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I would say yes you can make money in breeding, training, and lessons but I would by no means call the horsey lifestyle "comfortable". It's very competitive and skin or swim. You will work your butt of working long hours. My favorite saying when people ask why I'm working on Christmas is horses eat and poop on holidays and weekends too. Honestly all that work is NOT worth it. If you can't continue in the horse work, for whatever reason, what do you have to fall back on?? Then dealing with psycho horse people that a sue happy over the slightest nick or that you didn't pick out one nugget of poop out of the stall. Then there is burn out. I love horses too, but I get burnt out teaching lessons. And if you think you will have time to ride your own horse I doubt it. My boss has to get up at 6:30am to ride her mare or wait until after 7:30. But by then who has the time or energy? Plus I'm sure you are gonna want a family too...

I would rather go to school for something that I can live comfortably on. For example I'm going to be an RN within the next two years. I'll be living quiet comfortably and I'll finally be able to afford the nice reining horse I've always dreamed of. I'll be able to afford consistent lessons and shows. Next my goal would be to move and find my own property with a small barn where I could take on a few boarders and lessons if I want to.

Generally I want to kept my love for horses, not become burnt out of 24/7 headache of running a traininf/boarding/breeding facility.
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post #15 of 19 Old 05-26-2012, 11:44 AM
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post #16 of 19 Old 05-26-2012, 11:46 AM
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Another thing you can think about is that you don't have to be directly involved with horses on a daily basis. You could be a yearling sales rep or run the office of a breeding farm or work for a company that produces breeding supplies. There are other jobs in the industry you could do that don't involve working with horses directly but you could still make it a career so you don't get burned out.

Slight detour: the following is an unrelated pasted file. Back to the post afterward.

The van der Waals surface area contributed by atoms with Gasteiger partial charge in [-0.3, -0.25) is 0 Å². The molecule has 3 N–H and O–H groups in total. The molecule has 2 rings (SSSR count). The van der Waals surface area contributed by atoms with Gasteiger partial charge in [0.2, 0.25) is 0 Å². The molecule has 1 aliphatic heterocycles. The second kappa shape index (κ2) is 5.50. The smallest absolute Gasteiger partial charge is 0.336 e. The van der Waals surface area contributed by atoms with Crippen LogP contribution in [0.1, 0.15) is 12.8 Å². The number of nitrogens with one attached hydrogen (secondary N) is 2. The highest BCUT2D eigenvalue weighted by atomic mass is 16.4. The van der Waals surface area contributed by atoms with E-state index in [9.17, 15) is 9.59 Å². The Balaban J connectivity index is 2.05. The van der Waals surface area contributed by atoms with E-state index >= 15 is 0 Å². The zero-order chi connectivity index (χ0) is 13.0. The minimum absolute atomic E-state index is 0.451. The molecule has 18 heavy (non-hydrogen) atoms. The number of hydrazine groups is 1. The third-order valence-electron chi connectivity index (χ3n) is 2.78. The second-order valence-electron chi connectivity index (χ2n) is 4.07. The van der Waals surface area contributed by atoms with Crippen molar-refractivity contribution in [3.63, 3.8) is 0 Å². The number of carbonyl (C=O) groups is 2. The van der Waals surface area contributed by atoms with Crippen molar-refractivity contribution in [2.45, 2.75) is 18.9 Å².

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post #17 of 19 Old 05-26-2012, 11:34 PM
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Good luck with your career whatever it is.
Set a goal and pursue it. If you want something bad enough you will make it happen.
I think to be successful in breeding you must have a very good broodmare band. Breed to improve your herd and breed for uniformity.
Stallions come and go. They can be popular for a few years and then be almost forgotten If you follow those trends in breeding you may end up with a lot of young horses that are no longer desirable.
If you have a good solid herd of mares that never goes out of style there will always be buyers. Plus you will know what to expect from each breeding. That eliminates a lot of the risk.
The key to success is education. Knowledge is power and the key to financial stability. Once again good luck. Shalom
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post #18 of 19 Old 05-27-2012, 11:26 AM Thread Starter
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Thank you, I'm still unsure haha
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post #19 of 19 Old 05-27-2012, 11:34 AM
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Have you ever heard the saying "It takes money to make money".....well the would be particularly true with breeding horses.

Super Nova